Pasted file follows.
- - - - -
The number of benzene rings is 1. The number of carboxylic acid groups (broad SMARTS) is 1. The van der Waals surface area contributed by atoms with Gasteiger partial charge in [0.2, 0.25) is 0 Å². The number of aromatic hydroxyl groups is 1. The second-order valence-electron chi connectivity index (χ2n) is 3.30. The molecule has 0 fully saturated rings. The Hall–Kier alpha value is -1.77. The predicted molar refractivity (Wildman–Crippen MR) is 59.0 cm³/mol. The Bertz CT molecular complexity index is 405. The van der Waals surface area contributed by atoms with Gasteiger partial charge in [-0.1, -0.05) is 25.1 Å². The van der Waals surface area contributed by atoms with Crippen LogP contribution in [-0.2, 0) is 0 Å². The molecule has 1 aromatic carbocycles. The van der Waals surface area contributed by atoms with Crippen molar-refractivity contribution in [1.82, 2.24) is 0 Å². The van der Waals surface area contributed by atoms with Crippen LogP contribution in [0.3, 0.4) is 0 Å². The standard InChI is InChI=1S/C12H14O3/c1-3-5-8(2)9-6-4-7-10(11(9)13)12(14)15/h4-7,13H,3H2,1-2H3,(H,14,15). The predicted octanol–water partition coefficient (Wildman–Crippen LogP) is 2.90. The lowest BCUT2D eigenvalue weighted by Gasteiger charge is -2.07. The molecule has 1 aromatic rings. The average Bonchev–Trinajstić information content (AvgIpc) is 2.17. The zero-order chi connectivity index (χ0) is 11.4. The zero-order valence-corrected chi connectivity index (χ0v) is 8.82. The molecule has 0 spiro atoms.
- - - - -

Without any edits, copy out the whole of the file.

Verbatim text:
The number of benzene rings is 1. The number of carboxylic acid groups (broad SMARTS) is 1. The van der Waals surface area contributed by atoms with Gasteiger partial charge in [0.2, 0.25) is 0 Å². The number of aromatic hydroxyl groups is 1. The second-order valence-electron chi connectivity index (χ2n) is 3.30. The molecule has 0 fully saturated rings. The Hall–Kier alpha value is -1.77. The predicted molar refractivity (Wildman–Crippen MR) is 59.0 cm³/mol. The Bertz CT molecular complexity index is 405. The van der Waals surface area contributed by atoms with Gasteiger partial charge in [-0.1, -0.05) is 25.1 Å². The van der Waals surface area contributed by atoms with Crippen LogP contribution in [-0.2, 0) is 0 Å². The molecule has 1 aromatic carbocycles. The van der Waals surface area contributed by atoms with Crippen molar-refractivity contribution in [1.82, 2.24) is 0 Å². The van der Waals surface area contributed by atoms with Crippen LogP contribution in [0.3, 0.4) is 0 Å². The standard InChI is InChI=1S/C12H14O3/c1-3-5-8(2)9-6-4-7-10(11(9)13)12(14)15/h4-7,13H,3H2,1-2H3,(H,14,15). The predicted octanol–water partition coefficient (Wildman–Crippen LogP) is 2.90. The lowest BCUT2D eigenvalue weighted by Gasteiger charge is -2.07. The molecule has 1 aromatic rings. The average Bonchev–Trinajstić information content (AvgIpc) is 2.17. The zero-order chi connectivity index (χ0) is 11.4. The zero-order valence-corrected chi connectivity index (χ0v) is 8.82. The molecule has 0 spiro atoms.